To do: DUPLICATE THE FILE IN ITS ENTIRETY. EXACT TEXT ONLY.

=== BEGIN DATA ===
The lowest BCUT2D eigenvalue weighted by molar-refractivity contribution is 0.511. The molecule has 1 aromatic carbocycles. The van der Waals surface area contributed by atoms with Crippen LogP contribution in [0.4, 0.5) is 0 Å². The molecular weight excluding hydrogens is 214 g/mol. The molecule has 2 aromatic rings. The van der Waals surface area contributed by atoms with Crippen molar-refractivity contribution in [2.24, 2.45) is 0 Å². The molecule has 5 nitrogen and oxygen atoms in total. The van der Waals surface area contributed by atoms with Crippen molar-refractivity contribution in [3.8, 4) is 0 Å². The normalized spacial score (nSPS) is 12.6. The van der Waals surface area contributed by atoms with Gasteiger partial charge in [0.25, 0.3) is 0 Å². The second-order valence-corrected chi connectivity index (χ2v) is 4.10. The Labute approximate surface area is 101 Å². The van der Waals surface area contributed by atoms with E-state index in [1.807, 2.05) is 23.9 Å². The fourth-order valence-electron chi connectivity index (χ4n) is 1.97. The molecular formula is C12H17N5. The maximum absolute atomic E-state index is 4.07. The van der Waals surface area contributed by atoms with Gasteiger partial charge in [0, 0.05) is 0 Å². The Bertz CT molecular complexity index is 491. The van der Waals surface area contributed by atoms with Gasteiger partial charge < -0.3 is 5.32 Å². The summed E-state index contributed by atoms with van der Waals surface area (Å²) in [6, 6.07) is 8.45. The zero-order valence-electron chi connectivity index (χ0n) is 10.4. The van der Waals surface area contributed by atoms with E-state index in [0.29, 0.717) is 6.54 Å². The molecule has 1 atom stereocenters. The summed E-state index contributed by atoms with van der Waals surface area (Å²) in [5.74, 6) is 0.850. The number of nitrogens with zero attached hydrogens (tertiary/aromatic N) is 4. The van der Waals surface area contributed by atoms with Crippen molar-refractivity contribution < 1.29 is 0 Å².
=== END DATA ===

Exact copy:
The lowest BCUT2D eigenvalue weighted by molar-refractivity contribution is 0.511. The molecule has 1 aromatic carbocycles. The van der Waals surface area contributed by atoms with Crippen LogP contribution in [0.4, 0.5) is 0 Å². The molecular weight excluding hydrogens is 214 g/mol. The molecule has 2 aromatic rings. The van der Waals surface area contributed by atoms with Crippen molar-refractivity contribution in [2.24, 2.45) is 0 Å². The molecule has 5 nitrogen and oxygen atoms in total. The van der Waals surface area contributed by atoms with Crippen molar-refractivity contribution in [3.8, 4) is 0 Å². The normalized spacial score (nSPS) is 12.6. The van der Waals surface area contributed by atoms with Gasteiger partial charge in [0.25, 0.3) is 0 Å². The second-order valence-corrected chi connectivity index (χ2v) is 4.10. The Labute approximate surface area is 101 Å². The van der Waals surface area contributed by atoms with E-state index in [1.807, 2.05) is 23.9 Å². The fourth-order valence-electron chi connectivity index (χ4n) is 1.97. The molecular formula is C12H17N5. The maximum absolute atomic E-state index is 4.07. The van der Waals surface area contributed by atoms with Gasteiger partial charge in [0, 0.05) is 0 Å². The Bertz CT molecular complexity index is 491. The van der Waals surface area contributed by atoms with Gasteiger partial charge < -0.3 is 5.32 Å². The summed E-state index contributed by atoms with van der Waals surface area (Å²) in [6, 6.07) is 8.45. The zero-order valence-electron chi connectivity index (χ0n) is 10.4. The van der Waals surface area contributed by atoms with E-state index in [0.29, 0.717) is 6.54 Å². The molecule has 1 atom stereocenters. The summed E-state index contributed by atoms with van der Waals surface area (Å²) in [5.74, 6) is 0.850. The number of nitrogens with zero attached hydrogens (tertiary/aromatic N) is 4. The van der Waals surface area contributed by atoms with Crippen molar-refractivity contribution < 1.29 is 0 Å².